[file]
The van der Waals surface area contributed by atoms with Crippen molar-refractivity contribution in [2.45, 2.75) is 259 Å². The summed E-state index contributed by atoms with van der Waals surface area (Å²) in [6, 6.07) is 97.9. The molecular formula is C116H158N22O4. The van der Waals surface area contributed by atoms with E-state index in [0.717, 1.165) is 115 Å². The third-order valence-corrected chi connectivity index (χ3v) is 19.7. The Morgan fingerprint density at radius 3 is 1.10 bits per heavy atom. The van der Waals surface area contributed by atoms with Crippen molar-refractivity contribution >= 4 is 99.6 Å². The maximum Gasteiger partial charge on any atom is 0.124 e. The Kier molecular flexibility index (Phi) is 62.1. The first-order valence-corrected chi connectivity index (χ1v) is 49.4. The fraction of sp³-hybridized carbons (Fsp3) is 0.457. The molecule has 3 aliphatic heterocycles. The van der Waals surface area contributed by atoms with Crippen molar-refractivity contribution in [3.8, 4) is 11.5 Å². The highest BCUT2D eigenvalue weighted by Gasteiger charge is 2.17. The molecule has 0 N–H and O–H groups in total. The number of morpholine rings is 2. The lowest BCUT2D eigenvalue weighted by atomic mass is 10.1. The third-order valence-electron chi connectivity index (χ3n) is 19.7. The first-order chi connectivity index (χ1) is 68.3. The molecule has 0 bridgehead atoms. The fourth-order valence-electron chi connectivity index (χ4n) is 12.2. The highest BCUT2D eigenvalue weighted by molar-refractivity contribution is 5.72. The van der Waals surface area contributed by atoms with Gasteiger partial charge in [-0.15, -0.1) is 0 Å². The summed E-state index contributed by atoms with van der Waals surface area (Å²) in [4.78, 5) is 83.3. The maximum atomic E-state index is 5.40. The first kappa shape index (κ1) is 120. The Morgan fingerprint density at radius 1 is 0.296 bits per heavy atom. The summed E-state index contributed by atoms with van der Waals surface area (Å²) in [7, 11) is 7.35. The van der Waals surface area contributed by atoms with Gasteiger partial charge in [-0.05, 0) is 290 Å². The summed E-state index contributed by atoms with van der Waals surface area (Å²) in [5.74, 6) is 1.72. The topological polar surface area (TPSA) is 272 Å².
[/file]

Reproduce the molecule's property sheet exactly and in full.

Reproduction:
The van der Waals surface area contributed by atoms with Crippen molar-refractivity contribution in [2.45, 2.75) is 259 Å². The summed E-state index contributed by atoms with van der Waals surface area (Å²) in [6, 6.07) is 97.9. The molecular formula is C116H158N22O4. The van der Waals surface area contributed by atoms with E-state index in [0.717, 1.165) is 115 Å². The third-order valence-corrected chi connectivity index (χ3v) is 19.7. The Morgan fingerprint density at radius 3 is 1.10 bits per heavy atom. The van der Waals surface area contributed by atoms with Crippen molar-refractivity contribution >= 4 is 99.6 Å². The maximum Gasteiger partial charge on any atom is 0.124 e. The Kier molecular flexibility index (Phi) is 62.1. The first-order valence-corrected chi connectivity index (χ1v) is 49.4. The fraction of sp³-hybridized carbons (Fsp3) is 0.457. The molecule has 3 aliphatic heterocycles. The van der Waals surface area contributed by atoms with Crippen molar-refractivity contribution in [3.8, 4) is 11.5 Å². The highest BCUT2D eigenvalue weighted by Gasteiger charge is 2.17. The molecule has 0 N–H and O–H groups in total. The number of morpholine rings is 2. The lowest BCUT2D eigenvalue weighted by atomic mass is 10.1. The third-order valence-electron chi connectivity index (χ3n) is 19.7. The first-order chi connectivity index (χ1) is 68.3. The molecule has 0 bridgehead atoms. The fourth-order valence-electron chi connectivity index (χ4n) is 12.2. The highest BCUT2D eigenvalue weighted by molar-refractivity contribution is 5.72. The van der Waals surface area contributed by atoms with Gasteiger partial charge in [-0.15, -0.1) is 0 Å². The summed E-state index contributed by atoms with van der Waals surface area (Å²) in [4.78, 5) is 83.3. The maximum atomic E-state index is 5.40. The first kappa shape index (κ1) is 120. The Morgan fingerprint density at radius 1 is 0.296 bits per heavy atom. The summed E-state index contributed by atoms with van der Waals surface area (Å²) in [7, 11) is 7.35. The van der Waals surface area contributed by atoms with Gasteiger partial charge in [-0.05, 0) is 290 Å². The summed E-state index contributed by atoms with van der Waals surface area (Å²) in [5.74, 6) is 1.72. The topological polar surface area (TPSA) is 272 Å².